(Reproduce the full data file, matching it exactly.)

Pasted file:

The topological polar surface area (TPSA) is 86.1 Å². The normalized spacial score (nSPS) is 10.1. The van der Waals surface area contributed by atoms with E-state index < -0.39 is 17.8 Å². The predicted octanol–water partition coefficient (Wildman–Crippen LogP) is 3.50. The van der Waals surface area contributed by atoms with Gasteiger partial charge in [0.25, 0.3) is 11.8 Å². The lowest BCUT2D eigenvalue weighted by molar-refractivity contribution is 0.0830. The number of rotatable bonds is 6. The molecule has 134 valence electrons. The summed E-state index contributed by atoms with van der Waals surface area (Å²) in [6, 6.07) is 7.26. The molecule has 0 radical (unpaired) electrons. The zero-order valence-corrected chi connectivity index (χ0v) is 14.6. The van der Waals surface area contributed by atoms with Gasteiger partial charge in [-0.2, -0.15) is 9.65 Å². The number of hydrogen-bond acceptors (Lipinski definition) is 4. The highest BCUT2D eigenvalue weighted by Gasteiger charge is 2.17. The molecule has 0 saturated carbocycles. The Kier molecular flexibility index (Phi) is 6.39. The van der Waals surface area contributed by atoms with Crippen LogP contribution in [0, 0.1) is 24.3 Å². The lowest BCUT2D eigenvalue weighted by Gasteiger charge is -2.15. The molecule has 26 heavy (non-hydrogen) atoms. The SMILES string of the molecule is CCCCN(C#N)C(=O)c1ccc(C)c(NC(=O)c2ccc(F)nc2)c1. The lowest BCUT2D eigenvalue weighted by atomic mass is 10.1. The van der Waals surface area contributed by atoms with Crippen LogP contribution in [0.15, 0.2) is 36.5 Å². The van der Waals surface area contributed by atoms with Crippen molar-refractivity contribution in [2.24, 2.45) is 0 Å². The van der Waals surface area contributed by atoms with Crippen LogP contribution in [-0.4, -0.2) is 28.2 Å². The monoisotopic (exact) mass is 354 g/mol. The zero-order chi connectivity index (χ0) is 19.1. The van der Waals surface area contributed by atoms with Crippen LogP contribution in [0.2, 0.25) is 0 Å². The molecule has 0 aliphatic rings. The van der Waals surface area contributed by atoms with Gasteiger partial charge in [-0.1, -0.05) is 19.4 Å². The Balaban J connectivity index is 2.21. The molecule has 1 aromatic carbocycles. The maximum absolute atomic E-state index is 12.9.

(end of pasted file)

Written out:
The topological polar surface area (TPSA) is 86.1 Å². The normalized spacial score (nSPS) is 10.1. The van der Waals surface area contributed by atoms with E-state index < -0.39 is 17.8 Å². The predicted octanol–water partition coefficient (Wildman–Crippen LogP) is 3.50. The van der Waals surface area contributed by atoms with Gasteiger partial charge in [0.25, 0.3) is 11.8 Å². The lowest BCUT2D eigenvalue weighted by molar-refractivity contribution is 0.0830. The number of rotatable bonds is 6. The molecule has 134 valence electrons. The summed E-state index contributed by atoms with van der Waals surface area (Å²) in [6, 6.07) is 7.26. The molecule has 0 radical (unpaired) electrons. The zero-order valence-corrected chi connectivity index (χ0v) is 14.6. The van der Waals surface area contributed by atoms with Gasteiger partial charge in [-0.2, -0.15) is 9.65 Å². The number of hydrogen-bond acceptors (Lipinski definition) is 4. The highest BCUT2D eigenvalue weighted by Gasteiger charge is 2.17. The molecule has 0 saturated carbocycles. The Kier molecular flexibility index (Phi) is 6.39. The van der Waals surface area contributed by atoms with Crippen LogP contribution in [0, 0.1) is 24.3 Å². The lowest BCUT2D eigenvalue weighted by Gasteiger charge is -2.15. The molecule has 26 heavy (non-hydrogen) atoms. The SMILES string of the molecule is CCCCN(C#N)C(=O)c1ccc(C)c(NC(=O)c2ccc(F)nc2)c1. The lowest BCUT2D eigenvalue weighted by atomic mass is 10.1. The van der Waals surface area contributed by atoms with Crippen LogP contribution in [0.15, 0.2) is 36.5 Å². The van der Waals surface area contributed by atoms with Crippen molar-refractivity contribution in [2.24, 2.45) is 0 Å². The van der Waals surface area contributed by atoms with Crippen LogP contribution in [-0.4, -0.2) is 28.2 Å². The monoisotopic (exact) mass is 354 g/mol. The zero-order chi connectivity index (χ0) is 19.1. The van der Waals surface area contributed by atoms with Crippen LogP contribution in [0.2, 0.25) is 0 Å². The molecule has 0 aliphatic rings. The van der Waals surface area contributed by atoms with Gasteiger partial charge in [-0.1, -0.05) is 19.4 Å². The Balaban J connectivity index is 2.21. The molecule has 1 aromatic carbocycles. The maximum absolute atomic E-state index is 12.9.